The criticism was contagious. Another angel chimed in, “Lord, what about the circumstances of your conception? What will people think when this unmarried “virgin” turns up pregnant?” The original critic popped up from his chair, “I’ll tell you what they’ll think. They’ll think you’re a, a, a…” He lowered his voice to a whisper. “They’ll think you’re a bastard born out of a family of misfits! Are you ready to have people talking about you and your family that way?”
The Word said, “I am. Sit down. Next question.”
Another angel raised his hand, “Lord, where will you be born?”
The critic said, “But there’s no palace in Bethlehem.”
The Word said, “I know. It’s not going to happen in a palace, but rather in a barn on the outskirts of town. That will be the best my parents can do.”
Again the critic stood, “Now Lord, its one thing for you to tell us that you are going to be born in this little do-nothing of a town. But is it entirely necessary to be born in a barn full of animals and their excrement? I guess the next thing you will tell us is that you’re going to sleep on a pile of straw.”
“No. I’ll sleep in the feed trough,” the Word said. “Sit down. Next question.”
Another angel asked, “Lord, are you going to be making any kind of formal announcement on your birthday?”
“Yes. In fact, I was hoping one of you could take care of that for me.”
Surprisingly, it was the critic who volunteered. “I’ll be happy to do it. Maybe if I spin it just right and put on a good enough show, people will overlook the more . . . embarrassing elements of this plan. You would be surprised how much garbage people will accept if you wrap it in an entertaining package. I can see it now. Bright lights, loud music, a huge choir! So, who is my audience going to be? The Sanhedrin? King Herod? Caesar and his cronies?” I can’t wait to see their faces when they find out that their time is up.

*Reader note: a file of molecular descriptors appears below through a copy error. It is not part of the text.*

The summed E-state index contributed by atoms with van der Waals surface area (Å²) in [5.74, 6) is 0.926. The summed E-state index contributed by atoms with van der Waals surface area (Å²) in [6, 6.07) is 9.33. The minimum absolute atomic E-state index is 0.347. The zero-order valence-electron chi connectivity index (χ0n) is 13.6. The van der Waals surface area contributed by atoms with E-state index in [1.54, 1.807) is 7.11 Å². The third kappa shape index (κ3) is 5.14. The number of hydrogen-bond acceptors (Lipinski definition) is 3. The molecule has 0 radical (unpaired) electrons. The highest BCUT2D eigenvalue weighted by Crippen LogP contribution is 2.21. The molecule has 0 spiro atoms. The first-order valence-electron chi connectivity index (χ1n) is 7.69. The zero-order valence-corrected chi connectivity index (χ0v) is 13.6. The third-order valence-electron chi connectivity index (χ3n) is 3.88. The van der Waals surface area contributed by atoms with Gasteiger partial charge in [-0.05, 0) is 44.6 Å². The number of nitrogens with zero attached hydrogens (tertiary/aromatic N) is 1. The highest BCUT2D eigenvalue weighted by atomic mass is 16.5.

The Word said, “Actually, I was thinking of the shepherds just outside of Bethlehem.”
The critic erupted, “I should have known. The nobodies are the first ones you want to tell. That makes just about as much sense as the rest of this plan. And what should I tell them? That the Savior of the world has been born to a virgin, and that he is in a barn in Bethlehem, and that if they can make their way past the straw and the stink they can find you there, nestled in a manger coated with hardened calf slobber?”
“That about sums it up. Sit down. Next question.”
Another hand went up, followed by the question, “Lord, you said you were going down there to turn the rebels around. How will you do it?”
The Word shook his head. “I can’t tell you that. It’s top secret. We want it to be a surprise for everyone, especially the enemy.”
The critic spoke up once again. This time with a tone of resignation in his voice indicating he realized there was nothing he could do to talk his boss out of the plan. “Probably just as well. I can’t imagine that anyone down there is going to be thrilled to call you “King,” especially when you go public with all of this stuff. If you think I’m a hard sell, wait until they hear about it. Do you really think they will let you be their King?”
The Word gave the critic’s question a thoughtful pause before he said, “Most won’t, but some will. All I need is a few.”
Before another question could be asked, he gave them a goodbye nod, turned, walked out of the room, and stepped out of heaven.
“The Word became flesh and made his dwelling among us.” (John 1:14)